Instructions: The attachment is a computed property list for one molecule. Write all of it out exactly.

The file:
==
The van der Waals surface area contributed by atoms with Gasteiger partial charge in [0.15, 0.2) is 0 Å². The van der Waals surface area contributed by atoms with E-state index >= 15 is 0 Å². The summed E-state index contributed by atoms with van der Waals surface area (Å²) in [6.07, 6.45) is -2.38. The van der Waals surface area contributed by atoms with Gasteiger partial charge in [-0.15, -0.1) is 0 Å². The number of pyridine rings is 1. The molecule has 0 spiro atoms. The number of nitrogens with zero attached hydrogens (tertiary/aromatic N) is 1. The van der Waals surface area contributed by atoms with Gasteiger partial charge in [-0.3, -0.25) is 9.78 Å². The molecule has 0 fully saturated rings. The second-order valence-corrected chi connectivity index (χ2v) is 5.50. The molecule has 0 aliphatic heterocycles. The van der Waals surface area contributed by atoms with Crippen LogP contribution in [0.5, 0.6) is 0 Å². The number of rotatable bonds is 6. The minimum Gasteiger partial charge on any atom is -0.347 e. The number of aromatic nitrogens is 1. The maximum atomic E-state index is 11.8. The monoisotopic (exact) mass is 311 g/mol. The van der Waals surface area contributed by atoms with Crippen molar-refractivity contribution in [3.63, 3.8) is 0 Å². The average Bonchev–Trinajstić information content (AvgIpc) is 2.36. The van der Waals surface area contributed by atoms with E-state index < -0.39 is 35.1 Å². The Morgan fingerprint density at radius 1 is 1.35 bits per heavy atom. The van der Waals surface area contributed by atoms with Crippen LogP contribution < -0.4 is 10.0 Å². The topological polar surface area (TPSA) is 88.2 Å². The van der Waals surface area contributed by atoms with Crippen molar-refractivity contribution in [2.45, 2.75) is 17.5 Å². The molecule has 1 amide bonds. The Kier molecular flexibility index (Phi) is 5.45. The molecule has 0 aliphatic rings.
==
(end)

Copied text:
The van der Waals surface area contributed by atoms with Gasteiger partial charge in [0.15, 0.2) is 0 Å². The van der Waals surface area contributed by atoms with E-state index >= 15 is 0 Å². The summed E-state index contributed by atoms with van der Waals surface area (Å²) in [6.07, 6.45) is -2.38. The van der Waals surface area contributed by atoms with Gasteiger partial charge in [-0.15, -0.1) is 0 Å². The number of pyridine rings is 1. The molecule has 0 spiro atoms. The number of nitrogens with zero attached hydrogens (tertiary/aromatic N) is 1. The van der Waals surface area contributed by atoms with Gasteiger partial charge in [-0.3, -0.25) is 9.78 Å². The molecule has 0 fully saturated rings. The second-order valence-corrected chi connectivity index (χ2v) is 5.50. The molecule has 0 aliphatic heterocycles. The van der Waals surface area contributed by atoms with Crippen LogP contribution in [0.5, 0.6) is 0 Å². The number of rotatable bonds is 6. The minimum Gasteiger partial charge on any atom is -0.347 e. The number of aromatic nitrogens is 1. The maximum atomic E-state index is 11.8. The monoisotopic (exact) mass is 311 g/mol. The van der Waals surface area contributed by atoms with Crippen molar-refractivity contribution in [3.63, 3.8) is 0 Å². The average Bonchev–Trinajstić information content (AvgIpc) is 2.36. The van der Waals surface area contributed by atoms with E-state index < -0.39 is 35.1 Å². The Morgan fingerprint density at radius 1 is 1.35 bits per heavy atom. The van der Waals surface area contributed by atoms with Crippen LogP contribution < -0.4 is 10.0 Å². The topological polar surface area (TPSA) is 88.2 Å². The van der Waals surface area contributed by atoms with Crippen molar-refractivity contribution in [2.45, 2.75) is 17.5 Å². The molecule has 1 amide bonds. The Kier molecular flexibility index (Phi) is 5.45. The molecule has 0 aliphatic rings.